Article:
By September 15, 2012 0 Comments Read More →

Ottawa phone scam attempting to siphon $300 from victims

I just got off the phone with the Ottawa Police to report an attempted phone scam trying to siphon $300 out of me. Here is what happened.

I received a call this evening (a Saturday) from someone who identified himself as Richard Dinoso claiming to be calling from the City of Ottawa’s Department of Motor Vehicles. He was calling for Mr. or Mrs. Ross. The first clue of a scam. Our phone’s listed in my wife’s name.

According to Mr. Dinoso, our car had been photographed speeding through a red light. The ticket is $300. However, at midnight tonight it would double to $600. He was calling as a courtesy to prevent me having to pay the increased fine.

I challenged him on a few points.

First, I said I thought a ticket should be mailed to me and I haven’t received one. He said yes though it was very recent so it may not have arrived, yet. Then I asked what the license plate of the vehicle is. He replied that it’s confidential. “That’s weird,” I said. “You’re calling my house to report to me a violation involving my vehicle. How come you can’t verify my plate for me?” He refused, insisting my plate is confidential. So, I asked him who the vehicle is registered to. He gave my wife’s name.

“Oh,” I said. “Problem solved. Our vehicle isn’t registered in my wife’s name.”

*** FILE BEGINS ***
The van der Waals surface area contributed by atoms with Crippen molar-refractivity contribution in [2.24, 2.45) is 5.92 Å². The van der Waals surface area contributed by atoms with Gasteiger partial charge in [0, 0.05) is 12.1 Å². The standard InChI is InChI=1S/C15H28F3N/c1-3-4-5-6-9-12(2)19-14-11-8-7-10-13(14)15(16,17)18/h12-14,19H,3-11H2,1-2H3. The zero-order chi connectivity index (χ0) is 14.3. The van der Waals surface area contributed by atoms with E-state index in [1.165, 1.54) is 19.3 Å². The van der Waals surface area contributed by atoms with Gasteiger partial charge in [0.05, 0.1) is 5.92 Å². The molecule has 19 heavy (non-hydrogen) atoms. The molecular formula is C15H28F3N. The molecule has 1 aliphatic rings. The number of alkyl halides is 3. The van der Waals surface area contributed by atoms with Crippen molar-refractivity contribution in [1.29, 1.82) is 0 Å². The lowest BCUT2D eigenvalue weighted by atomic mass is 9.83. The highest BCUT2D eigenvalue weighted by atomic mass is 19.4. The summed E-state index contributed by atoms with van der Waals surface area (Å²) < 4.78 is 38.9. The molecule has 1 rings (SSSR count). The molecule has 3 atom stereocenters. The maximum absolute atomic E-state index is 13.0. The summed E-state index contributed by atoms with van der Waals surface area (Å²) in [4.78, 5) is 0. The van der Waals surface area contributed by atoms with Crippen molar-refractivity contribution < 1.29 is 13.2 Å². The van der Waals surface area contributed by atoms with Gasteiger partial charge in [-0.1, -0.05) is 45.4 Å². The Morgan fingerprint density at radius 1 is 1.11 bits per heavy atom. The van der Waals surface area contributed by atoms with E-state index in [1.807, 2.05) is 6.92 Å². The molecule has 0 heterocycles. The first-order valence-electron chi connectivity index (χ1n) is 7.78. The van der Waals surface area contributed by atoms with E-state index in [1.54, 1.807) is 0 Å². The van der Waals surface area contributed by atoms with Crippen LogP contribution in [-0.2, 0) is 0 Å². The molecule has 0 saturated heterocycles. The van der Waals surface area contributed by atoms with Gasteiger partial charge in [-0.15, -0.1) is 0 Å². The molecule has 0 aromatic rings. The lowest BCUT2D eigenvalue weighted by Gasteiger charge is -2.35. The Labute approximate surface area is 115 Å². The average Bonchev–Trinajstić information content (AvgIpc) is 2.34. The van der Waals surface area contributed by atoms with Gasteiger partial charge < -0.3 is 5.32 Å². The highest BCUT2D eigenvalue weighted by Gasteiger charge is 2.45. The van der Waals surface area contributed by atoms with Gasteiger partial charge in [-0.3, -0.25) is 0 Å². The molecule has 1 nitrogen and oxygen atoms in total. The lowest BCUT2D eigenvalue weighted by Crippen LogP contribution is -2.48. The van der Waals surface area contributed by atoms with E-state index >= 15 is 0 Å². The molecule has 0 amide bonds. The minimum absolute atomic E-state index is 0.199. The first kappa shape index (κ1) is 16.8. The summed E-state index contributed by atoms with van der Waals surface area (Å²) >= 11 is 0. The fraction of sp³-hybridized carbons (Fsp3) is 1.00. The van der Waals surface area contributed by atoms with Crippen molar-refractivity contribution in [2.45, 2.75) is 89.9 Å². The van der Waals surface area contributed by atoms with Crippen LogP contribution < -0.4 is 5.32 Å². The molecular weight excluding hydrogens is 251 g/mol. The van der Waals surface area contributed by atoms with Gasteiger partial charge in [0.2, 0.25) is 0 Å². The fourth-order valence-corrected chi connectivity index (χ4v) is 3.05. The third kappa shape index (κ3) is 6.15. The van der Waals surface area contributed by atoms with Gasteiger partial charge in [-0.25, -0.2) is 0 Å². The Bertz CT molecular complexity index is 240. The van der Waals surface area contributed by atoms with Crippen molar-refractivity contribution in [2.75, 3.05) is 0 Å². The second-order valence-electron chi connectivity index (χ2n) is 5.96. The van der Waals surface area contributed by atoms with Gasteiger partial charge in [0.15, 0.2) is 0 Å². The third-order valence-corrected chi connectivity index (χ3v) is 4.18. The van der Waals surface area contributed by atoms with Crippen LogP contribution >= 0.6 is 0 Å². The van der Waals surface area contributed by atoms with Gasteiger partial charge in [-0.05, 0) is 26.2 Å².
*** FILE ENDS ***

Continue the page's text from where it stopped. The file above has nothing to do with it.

“I beg to differ,” he replied.

When I asked him to describe the vehicle, he said it was a sedan. I’m pretty sure he hung up at that point. I hung up quickly after that as well. Star-69 on my phone returns “We’re sorry. The number cannot be reached by this method.”

I reported the scam to the City of Ottawa. The clerk then transferred me to the Ottawa Police. They thanked me for not falling for the scam and told me that since I hadn’t been defrauded, I need to report the incident to the Canadian Anti-Fraud Centre, +1-888-495-8501. They’re closed until Monday.

Don’t fall for this scam!

Feature photo: LED traffic lights uploaded to flickr by jpwbee.

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About the Author:

Mark Blevis is a digital public affairs strategist and President of FullDuplex.ca, an integrated digital communications, public affairs and research company. His work focuses on the role of digital tools and culture on issues and reputation management. He also leads research into how Canadian opinions are shaped through online content and interactions.